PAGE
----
Domestic Bliss Report

Motherhood is hard work. If we don't stick together, we'll all fall apart.

Friday, August 10, 2007

Motherhood is hard.

It really is. No breaks, even when we get away. We're listening for the cell to ring or the cry from the next room. That doesn't make it not worth it; it just makes it challenging.

Being at home with the kids is hard, too. Some days it feels like I run from one "fire" to the next--figuratively, at least so far. From wiping at the potty to pouring beverages to one's injury to refereeing squabbles to cleaning up another's mess, all between chores and around toys. More than once a sink of hot dishwater has gone cold while I nurse a boo-boo, read a story, load the dryer, and sit down because I forgot about it.

What helps? The support I've stumbled upon in the past six years or so. There's my parish moms' club, for starters. Just last night one mom asked another about how she chose the Catholic school she did for her children, and another offered a remedy for a teething infant.
Then there was the now-defunct playgroup at our elementary school. It was walking distance away from home and all of the kids there were under 5. We discussed all of those issues that come up with new mothers, we got to talk, the kids got to play. Cease in funding killed it, but Madeleine was getting too old for it anyway. It got me through some rough days and put me in touch with the right people for Dale's speech way back when.
The last but certainly not least is the homeschool group. We get our kids out, share ideas for activities, share curriculum and parenting ideas and time budgeting.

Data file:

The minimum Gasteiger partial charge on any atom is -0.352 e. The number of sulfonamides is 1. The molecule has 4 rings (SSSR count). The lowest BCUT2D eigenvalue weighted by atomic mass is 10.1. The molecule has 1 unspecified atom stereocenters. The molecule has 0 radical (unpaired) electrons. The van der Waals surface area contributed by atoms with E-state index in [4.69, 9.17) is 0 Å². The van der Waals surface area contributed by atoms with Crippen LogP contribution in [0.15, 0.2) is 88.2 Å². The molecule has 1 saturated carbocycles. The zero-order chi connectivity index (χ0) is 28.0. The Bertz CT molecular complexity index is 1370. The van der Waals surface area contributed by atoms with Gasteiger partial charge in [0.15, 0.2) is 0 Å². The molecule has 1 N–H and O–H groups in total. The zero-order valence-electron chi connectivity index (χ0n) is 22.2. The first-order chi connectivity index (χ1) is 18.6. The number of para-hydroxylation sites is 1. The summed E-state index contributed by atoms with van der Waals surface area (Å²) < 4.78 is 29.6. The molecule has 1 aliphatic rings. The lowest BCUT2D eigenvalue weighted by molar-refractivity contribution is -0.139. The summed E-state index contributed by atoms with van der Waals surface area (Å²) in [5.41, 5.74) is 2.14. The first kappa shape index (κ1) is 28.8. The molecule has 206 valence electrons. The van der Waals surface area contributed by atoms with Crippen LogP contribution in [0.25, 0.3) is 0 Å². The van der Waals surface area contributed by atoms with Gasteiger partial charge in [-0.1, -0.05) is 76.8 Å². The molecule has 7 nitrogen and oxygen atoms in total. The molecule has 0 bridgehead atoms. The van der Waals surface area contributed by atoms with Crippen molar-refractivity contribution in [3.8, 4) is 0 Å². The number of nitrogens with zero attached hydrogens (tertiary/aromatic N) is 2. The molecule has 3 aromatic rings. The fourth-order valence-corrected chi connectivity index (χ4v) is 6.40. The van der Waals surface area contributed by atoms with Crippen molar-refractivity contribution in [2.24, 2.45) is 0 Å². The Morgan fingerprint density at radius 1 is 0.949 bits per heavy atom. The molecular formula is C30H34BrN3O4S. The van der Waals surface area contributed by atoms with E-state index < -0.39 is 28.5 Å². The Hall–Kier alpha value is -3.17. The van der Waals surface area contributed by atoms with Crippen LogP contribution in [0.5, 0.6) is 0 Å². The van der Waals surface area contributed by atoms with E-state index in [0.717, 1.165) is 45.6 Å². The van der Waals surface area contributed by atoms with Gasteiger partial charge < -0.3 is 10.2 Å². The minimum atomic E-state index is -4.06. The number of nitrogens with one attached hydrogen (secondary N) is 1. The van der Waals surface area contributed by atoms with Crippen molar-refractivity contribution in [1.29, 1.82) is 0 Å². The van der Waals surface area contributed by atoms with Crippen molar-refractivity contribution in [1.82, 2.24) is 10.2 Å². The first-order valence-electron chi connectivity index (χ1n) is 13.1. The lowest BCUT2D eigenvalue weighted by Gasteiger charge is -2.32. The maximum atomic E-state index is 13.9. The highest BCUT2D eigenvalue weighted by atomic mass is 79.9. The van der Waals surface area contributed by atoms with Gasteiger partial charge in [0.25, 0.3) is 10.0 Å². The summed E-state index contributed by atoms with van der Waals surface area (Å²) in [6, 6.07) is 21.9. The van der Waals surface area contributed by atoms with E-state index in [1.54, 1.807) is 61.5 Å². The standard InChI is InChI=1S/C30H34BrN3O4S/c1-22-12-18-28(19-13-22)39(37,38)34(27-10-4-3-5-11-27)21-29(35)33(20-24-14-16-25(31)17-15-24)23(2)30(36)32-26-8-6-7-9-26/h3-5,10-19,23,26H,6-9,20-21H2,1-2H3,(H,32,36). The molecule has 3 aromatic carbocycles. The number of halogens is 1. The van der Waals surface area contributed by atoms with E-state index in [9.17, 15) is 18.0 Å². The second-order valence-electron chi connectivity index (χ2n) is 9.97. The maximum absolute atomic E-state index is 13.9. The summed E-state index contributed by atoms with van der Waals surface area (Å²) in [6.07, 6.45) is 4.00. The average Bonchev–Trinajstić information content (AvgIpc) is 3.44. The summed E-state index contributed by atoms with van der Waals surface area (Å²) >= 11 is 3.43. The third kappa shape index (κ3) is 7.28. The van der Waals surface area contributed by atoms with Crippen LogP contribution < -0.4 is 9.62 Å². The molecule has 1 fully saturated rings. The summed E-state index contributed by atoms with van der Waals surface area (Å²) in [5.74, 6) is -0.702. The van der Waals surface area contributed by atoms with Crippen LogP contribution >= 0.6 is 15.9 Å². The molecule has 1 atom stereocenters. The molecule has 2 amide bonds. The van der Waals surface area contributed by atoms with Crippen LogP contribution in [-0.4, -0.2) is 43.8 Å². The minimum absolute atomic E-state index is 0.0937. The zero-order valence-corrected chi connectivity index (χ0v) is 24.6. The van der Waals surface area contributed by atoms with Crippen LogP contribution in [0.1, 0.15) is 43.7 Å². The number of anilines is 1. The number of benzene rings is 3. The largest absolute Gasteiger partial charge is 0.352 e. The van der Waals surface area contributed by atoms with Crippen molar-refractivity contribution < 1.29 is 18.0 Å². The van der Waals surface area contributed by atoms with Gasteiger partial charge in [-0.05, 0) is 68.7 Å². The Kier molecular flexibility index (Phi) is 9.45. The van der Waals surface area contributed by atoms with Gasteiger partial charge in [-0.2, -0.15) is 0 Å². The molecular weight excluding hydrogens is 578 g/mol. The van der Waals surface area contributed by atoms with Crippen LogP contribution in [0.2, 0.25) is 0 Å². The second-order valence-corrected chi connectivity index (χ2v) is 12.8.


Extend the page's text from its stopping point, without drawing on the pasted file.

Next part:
And of course this blog, where I ask for advice about training pants and teaching reading and let you know about two-year-olds losing teeth and quartering oranges. It's a two-way street, this blog.

The advice of some wise men come to mind with this mothering thing. Red Green says, "We're all in this together." My own father said, "It won't be easy, but it will never be boring."
I think my favorite moment from recent television was on Desperate Housewives, where Lynnette just loses it. After fantasizing about ending it all with a handgun like the show's narrator, she runs off to the school football field. Her friends find her there in tears. They all share their mothering doubts and insecurities, their fears from past, present, and future. "Why didn't any of you tell me this?" she laments.

I'll admit now. Some days, I get no chores done at all. No dishes, laundry, sweeping or vacuuming. I call my husband and he brings home pizza for dinner. I read to them the minimum and they watched a lot of TV. I kept them alive and fed, and when it's over they're safely asleep in their own beds.
And that is enough.

UPDATE: It was gently pointed out to me that this seems quite negative. Let me say that yes, motherhood is the hardest job I've ever had. It is also the most rewarding, by far and away, and there is nothing I would rather be doing. I love my children and all of their quirks and idiosyncracies. Watching them turn from "baby puddles" to thinking, reading, interactive human beings is so taxing because it's so rewarding. There is nothing more difficult or more important.

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At 4:59 PM, Blogger Melanie B said...

Thanks for writing this. It's good to have reassurance when you've had the kind of day when nothing gets done except the baby is fed and safely in bed that you aren't alone. I've been having lots of those days recently and it's nice that some of my favorite mom bloggers are evidently in the same boat. It's not that misery loves company; but that I don't feel like the world's worst mother because all I can manage is the minimum.

At 7:12 PM, Blogger Heather said...

Melanie, that's EXACTLY why I put it up. Being a stay-at-home mom can be so isolating; especially now in your situation with Dom actually going to work.

We're all in this together. :)


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